Canfield board takes flak from parent
CANFIELD — The board of education got an earful Wednesday about a police report on how the schools superintendent handled a threat made by a middle school student.
And, the victim’s father was asked to leave the meeting after berating Superintendent Alex Geordan.
The parents and a former student had read news of the report, released Tuesday, and brought their concerns to the meeting.
After a lengthy investigation carried out by the Canfield Police Department and Mahoning County Sheriff’s Office, the agencies concluded that Geordan downplayed the severity of a Sept. 12 threat at Canfield Village Middle School. Their report states the superintendent misled families of the school district three times Sept. 13 when he issued an “all-call” message to them about the shooting threat a boy, 12, made to another sixth-grade student at the school the day before.
Joe Boris, father of the child who was threatened, walked up to the board’s table and addressed Geordan.
“We teach our children not to cheat, not to steal and not to lie,” he said. “You’ve done all three.”
Boris then took his seat as Renee English, Canfield schools communication director and a teacher, spoke about Geordan providing good leadership for the district. But she was interrupted by Boris.
At that point, board President Dave Wilkeson asked Boris to leave the meeting.
“I simply asked everyone to conduct themselves in a respective manner,” he said in defense of having Boris removed.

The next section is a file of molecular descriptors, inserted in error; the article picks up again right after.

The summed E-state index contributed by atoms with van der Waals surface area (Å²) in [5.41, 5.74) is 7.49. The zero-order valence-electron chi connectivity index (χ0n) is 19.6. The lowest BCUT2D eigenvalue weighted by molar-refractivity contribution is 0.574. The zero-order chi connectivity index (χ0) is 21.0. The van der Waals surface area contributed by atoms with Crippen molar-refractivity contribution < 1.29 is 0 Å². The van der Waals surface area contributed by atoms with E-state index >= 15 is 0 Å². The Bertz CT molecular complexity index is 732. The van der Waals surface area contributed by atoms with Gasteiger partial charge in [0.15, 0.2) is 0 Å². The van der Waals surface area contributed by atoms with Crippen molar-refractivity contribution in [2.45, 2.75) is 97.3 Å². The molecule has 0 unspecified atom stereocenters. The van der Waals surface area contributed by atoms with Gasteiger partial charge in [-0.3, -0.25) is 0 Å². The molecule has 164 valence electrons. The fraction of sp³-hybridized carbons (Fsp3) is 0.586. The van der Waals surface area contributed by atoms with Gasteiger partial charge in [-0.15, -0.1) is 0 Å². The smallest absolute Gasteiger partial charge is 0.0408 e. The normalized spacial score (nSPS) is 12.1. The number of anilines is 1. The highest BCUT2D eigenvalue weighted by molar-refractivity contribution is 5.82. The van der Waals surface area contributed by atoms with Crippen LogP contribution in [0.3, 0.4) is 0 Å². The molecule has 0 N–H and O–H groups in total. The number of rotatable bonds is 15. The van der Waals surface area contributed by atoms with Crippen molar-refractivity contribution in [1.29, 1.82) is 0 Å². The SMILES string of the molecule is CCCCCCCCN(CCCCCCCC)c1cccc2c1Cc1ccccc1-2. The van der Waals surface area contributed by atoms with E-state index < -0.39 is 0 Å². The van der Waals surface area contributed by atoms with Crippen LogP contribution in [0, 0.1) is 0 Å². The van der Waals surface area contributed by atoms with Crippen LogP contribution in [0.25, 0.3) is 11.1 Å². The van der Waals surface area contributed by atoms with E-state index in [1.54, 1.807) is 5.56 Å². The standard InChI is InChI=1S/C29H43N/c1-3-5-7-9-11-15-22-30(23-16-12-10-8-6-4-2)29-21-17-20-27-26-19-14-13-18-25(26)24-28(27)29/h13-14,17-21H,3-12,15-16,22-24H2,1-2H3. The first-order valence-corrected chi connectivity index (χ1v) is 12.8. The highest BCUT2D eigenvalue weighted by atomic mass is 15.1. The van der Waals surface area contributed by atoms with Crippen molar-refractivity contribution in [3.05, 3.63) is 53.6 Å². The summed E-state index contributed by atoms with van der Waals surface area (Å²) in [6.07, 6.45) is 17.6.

Another speaker, Michelle Piver, said the situation makes her sad, and involved “a serious lack of communication, and there was a lot of downplaying of the situation.”
Also addressing the board was Youngstown State University student and 2016 Canfield High School graduate Samantha Fritz. “I am ashamed at the action of the board members. It seems to be a trend to show we are this perfect community and we are not. I hoped you guys have learned from this.”
A statement from the Canfield Police Department states: “Failing to notify, or delaying the notification to law enforcement impedes the ability to investigate such matters and potentially places the students, teachers, staff and community at risk.”
Also speaking was school board member-elect Jennifer Kluchar, who will take office in January. She said the district needs to move forward.
“We are here for the children first,” she said. “Personal attacks are always a lose-lose situation.”
Near the end of the meeting, board member Phil Bova spoke highly of Geordan and improvements and advancements he has brought to the district. Then he added: “The relationship between the school district and the police is terrible. We just can’t work together?”
School officials doled out a suspension to the boy the day of the incident despite not having notified police, the report states.
Geordan was “deceptive” about when he first learned of the severity of the threat and was deceptive about the threat being specific, the report states.
It quotes a text message Geordan sent to school board members saying, “We intentionally downplayed it because it deals with a student making pour (sic) choice, as adolescents do.”
The police department’s criminal investigation regarding the boy has since been turned over to the Mahoning County juvenile prosecutor. Police were recommending a charge of misdemeanor aggravated menacing.
The boy will not be allowed to return to Canfield Schools until after criminal proceedings are complete in juvenile court, the report states.
At the end of the investigation into the conduct of school officials, the facts were turned over to Mahoning County Prosecutor Paul Gains. He and Canfield police agreed that no criminal charges would be pursued against the superintendent or other officials.